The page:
The Sangre de Cristo’s, Part 3
After a good nights sleep Thursday, June 30th was going to be a relatively easy day. All I had to do was walk 4.2 miles and gain 1750 vertical feet with a big pack. I started at the new South Colony Trailhead and hiked up to South Colony Lake. I noticed right away that things were different weather wise. It was much cooler, cloudier, and windier. What happened to the perfect weather I had been having? At the end of the hike I was almost running to beat the storm and set up my camp.
South Colony Lake This afternoon was going to be different. I would not be sitting in front of my tent in a tee shirt and shorts. Instead I would be buttoned up inside reading with a down jacket on!
As I fell asleep I wondered if my luck had run out. The wind howled most of the night but when I awoke it had died down and the night sky was clear and full of stars. It was still, however, much colder. I started hiking at 5:15 am and as I approached the snow fields going up to Broken Hand Pass I could see right away that this was to be a crampons and ice axe day.
Broken Hand Pass
A closer look The snow was very frozen and there was no question about continuing without the hardware. As soon as I got to the top of the pass things were immediately different. There was no snow whatsoever on the south facing side and I cruised 660 vertical feet down to Cottonwood Lake.
Cottonwood Lake Here I headed up to the Red Gully on the South side of Crestone Peak.
The Red Gully I was so involved in the rock climbing on the great conglomerate rock that I was almost surprised to bump into the first snowfield.
Red Gully snow fields The snow was still hard and I had to transition to crampons again. I passed the snow and changed back to boots and went another couple of hundred vertical feet on rock when I hit the second snow field. Again another transition up to the harder rock climbing at the top. There was snow at the notch between East and West Crestone but this could be easily avoided and I was on top at 10 am .
View from the top The transitions had cost me a lot of time but the new day, July 1st, was glorious. As I rested on the summit I could not help but be surprised that Crestone Peak was rated class 3.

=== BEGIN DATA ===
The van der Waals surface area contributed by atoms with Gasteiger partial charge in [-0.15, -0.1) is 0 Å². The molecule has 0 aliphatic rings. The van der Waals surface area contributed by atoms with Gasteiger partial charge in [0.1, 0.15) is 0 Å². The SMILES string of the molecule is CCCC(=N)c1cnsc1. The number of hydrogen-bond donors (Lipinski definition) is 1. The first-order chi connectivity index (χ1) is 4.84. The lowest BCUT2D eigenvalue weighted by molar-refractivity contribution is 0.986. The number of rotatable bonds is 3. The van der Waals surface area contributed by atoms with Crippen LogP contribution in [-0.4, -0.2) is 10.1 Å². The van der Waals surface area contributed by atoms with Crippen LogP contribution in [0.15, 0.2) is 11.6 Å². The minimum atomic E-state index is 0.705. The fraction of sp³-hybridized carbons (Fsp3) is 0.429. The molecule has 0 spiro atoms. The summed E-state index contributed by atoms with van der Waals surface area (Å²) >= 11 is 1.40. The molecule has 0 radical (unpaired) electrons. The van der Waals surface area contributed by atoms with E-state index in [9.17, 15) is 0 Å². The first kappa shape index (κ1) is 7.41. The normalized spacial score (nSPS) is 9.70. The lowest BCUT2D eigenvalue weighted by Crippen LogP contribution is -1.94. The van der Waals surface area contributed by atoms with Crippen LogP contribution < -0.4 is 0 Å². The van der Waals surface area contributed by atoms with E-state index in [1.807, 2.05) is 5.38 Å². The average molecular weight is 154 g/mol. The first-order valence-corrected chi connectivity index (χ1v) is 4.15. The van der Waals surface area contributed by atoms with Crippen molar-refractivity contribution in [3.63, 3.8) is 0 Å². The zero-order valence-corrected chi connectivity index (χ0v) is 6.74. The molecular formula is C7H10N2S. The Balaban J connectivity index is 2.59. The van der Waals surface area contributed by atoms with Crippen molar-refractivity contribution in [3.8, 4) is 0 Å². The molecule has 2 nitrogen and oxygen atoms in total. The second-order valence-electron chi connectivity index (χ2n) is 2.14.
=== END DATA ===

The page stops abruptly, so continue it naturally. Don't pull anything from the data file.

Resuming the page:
Kit Carson It just keeps coming at you for 1700 vertical feet with no let up! By the time I started heading back to camp the sun had hit the Red Gully snow fields and softened them up quite a bit. Crampons were not necessary until I got to Broken Hand Pass where I put them on again to get over the north facing snow fields. When I got back to camp I did lay out in the sun in t-shirt and shorts and enjoy a great Rahmen soup.
Back at the Lake
Farewell to my camp mates
On the 2nd I left camp at 4:50 to head up to Crestone Needle for my last climb of what had been a great trip in the Sangre’s. Things were much different than the day before. It was much warmer with more wind. When I got to the snowfields under Broken Hand Pass I did not put my crampons on until the final pitch. I took them off at the pass and put them away for the rest of the day. The Needle is another intense rock climb but not as long and sustained as the Peak.
Crestone Needle gendarme My plan had been to do the class 4 route all the way up the east gully as I had done the first time I climbed the Needle two years ago. When I came to the Dihedral though I could see the lower half was filled with Snirt (a combination of snow and dirt).
Rock climbing in the Needle This would have been unpleasant at best so I crossed over to the West Gully which I had never done. Getting up to the notch separating the gullies was a great little rock climb and I’m glad I got to do it. From there it was pretty straight forward going up. I was on top at 8:15 on another glorious day and back in my camp a couple of hours later.
Humboldt No crampons were necessary on the way down. I broke camp and headed back to the trailhead for the long drive home. As it was 4th of July week end there were scores of people coming up to climb, fish or just hang out.
My “Tour de Sangre” had been a great trip for me. I had climbed 8 spectacular mountains with almost perfect weather. For the community in general it had been a disastrous week.. As I came down and got an internet connection I learned that 4 climbers had died in Colorado in a series of accidents. I don’t yet know enough about the accidents to speculate on exactly what was happening. I do know that there have been 5 fatalities to date this year which seems to be competing with the 10 fatalities from last year which was the worst year on record. This is very distressing.